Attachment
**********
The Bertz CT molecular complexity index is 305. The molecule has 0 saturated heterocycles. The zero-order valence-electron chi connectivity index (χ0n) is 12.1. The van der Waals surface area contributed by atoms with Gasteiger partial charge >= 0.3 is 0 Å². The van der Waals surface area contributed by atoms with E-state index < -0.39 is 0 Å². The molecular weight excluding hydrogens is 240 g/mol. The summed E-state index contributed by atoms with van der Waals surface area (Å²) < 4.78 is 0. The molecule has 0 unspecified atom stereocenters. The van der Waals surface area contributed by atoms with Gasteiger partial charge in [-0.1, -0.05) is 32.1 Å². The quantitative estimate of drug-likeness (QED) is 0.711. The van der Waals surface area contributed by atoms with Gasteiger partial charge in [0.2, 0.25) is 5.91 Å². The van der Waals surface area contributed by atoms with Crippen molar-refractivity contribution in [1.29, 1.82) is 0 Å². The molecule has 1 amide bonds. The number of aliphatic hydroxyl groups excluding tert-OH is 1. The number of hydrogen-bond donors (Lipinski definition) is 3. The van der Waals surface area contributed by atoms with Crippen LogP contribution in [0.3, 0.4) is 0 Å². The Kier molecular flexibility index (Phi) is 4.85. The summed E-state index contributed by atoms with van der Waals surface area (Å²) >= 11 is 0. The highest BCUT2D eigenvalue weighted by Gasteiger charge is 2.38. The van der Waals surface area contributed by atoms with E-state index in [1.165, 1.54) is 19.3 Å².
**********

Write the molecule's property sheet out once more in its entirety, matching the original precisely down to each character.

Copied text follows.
The Bertz CT molecular complexity index is 305. The molecule has 0 saturated heterocycles. The zero-order valence-electron chi connectivity index (χ0n) is 12.1. The van der Waals surface area contributed by atoms with Gasteiger partial charge >= 0.3 is 0 Å². The van der Waals surface area contributed by atoms with E-state index < -0.39 is 0 Å². The molecular weight excluding hydrogens is 240 g/mol. The summed E-state index contributed by atoms with van der Waals surface area (Å²) < 4.78 is 0. The molecule has 0 unspecified atom stereocenters. The van der Waals surface area contributed by atoms with Gasteiger partial charge in [-0.1, -0.05) is 32.1 Å². The quantitative estimate of drug-likeness (QED) is 0.711. The van der Waals surface area contributed by atoms with Gasteiger partial charge in [0.2, 0.25) is 5.91 Å². The van der Waals surface area contributed by atoms with Crippen molar-refractivity contribution in [1.29, 1.82) is 0 Å². The molecule has 1 amide bonds. The number of aliphatic hydroxyl groups excluding tert-OH is 1. The number of hydrogen-bond donors (Lipinski definition) is 3. The van der Waals surface area contributed by atoms with Crippen LogP contribution in [0.3, 0.4) is 0 Å². The Kier molecular flexibility index (Phi) is 4.85. The summed E-state index contributed by atoms with van der Waals surface area (Å²) >= 11 is 0. The highest BCUT2D eigenvalue weighted by Gasteiger charge is 2.38. The van der Waals surface area contributed by atoms with E-state index in [1.165, 1.54) is 19.3 Å².